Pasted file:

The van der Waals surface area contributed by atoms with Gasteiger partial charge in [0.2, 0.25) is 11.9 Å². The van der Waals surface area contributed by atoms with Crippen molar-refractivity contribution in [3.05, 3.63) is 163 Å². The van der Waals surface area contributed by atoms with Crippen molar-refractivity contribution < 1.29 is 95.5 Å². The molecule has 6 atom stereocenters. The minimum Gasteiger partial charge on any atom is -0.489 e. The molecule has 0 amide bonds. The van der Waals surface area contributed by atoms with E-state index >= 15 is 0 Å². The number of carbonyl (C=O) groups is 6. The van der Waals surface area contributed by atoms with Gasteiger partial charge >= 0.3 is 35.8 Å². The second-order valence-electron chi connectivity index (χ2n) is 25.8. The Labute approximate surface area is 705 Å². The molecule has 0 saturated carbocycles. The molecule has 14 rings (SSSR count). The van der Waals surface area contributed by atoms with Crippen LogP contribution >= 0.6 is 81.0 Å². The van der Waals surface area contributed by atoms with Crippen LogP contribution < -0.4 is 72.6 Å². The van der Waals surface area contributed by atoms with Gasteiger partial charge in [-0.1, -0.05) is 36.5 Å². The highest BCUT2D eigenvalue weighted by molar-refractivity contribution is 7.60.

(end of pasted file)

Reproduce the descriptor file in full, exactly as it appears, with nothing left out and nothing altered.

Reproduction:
The van der Waals surface area contributed by atoms with Gasteiger partial charge in [0.2, 0.25) is 11.9 Å². The van der Waals surface area contributed by atoms with Crippen molar-refractivity contribution in [3.05, 3.63) is 163 Å². The van der Waals surface area contributed by atoms with Crippen molar-refractivity contribution < 1.29 is 95.5 Å². The molecule has 6 atom stereocenters. The minimum Gasteiger partial charge on any atom is -0.489 e. The molecule has 0 amide bonds. The van der Waals surface area contributed by atoms with E-state index >= 15 is 0 Å². The number of carbonyl (C=O) groups is 6. The van der Waals surface area contributed by atoms with Gasteiger partial charge >= 0.3 is 35.8 Å². The second-order valence-electron chi connectivity index (χ2n) is 25.8. The Labute approximate surface area is 705 Å². The molecule has 0 saturated carbocycles. The molecule has 14 rings (SSSR count). The van der Waals surface area contributed by atoms with Crippen LogP contribution >= 0.6 is 81.0 Å². The van der Waals surface area contributed by atoms with Crippen LogP contribution < -0.4 is 72.6 Å². The van der Waals surface area contributed by atoms with Gasteiger partial charge in [-0.1, -0.05) is 36.5 Å². The highest BCUT2D eigenvalue weighted by molar-refractivity contribution is 7.60.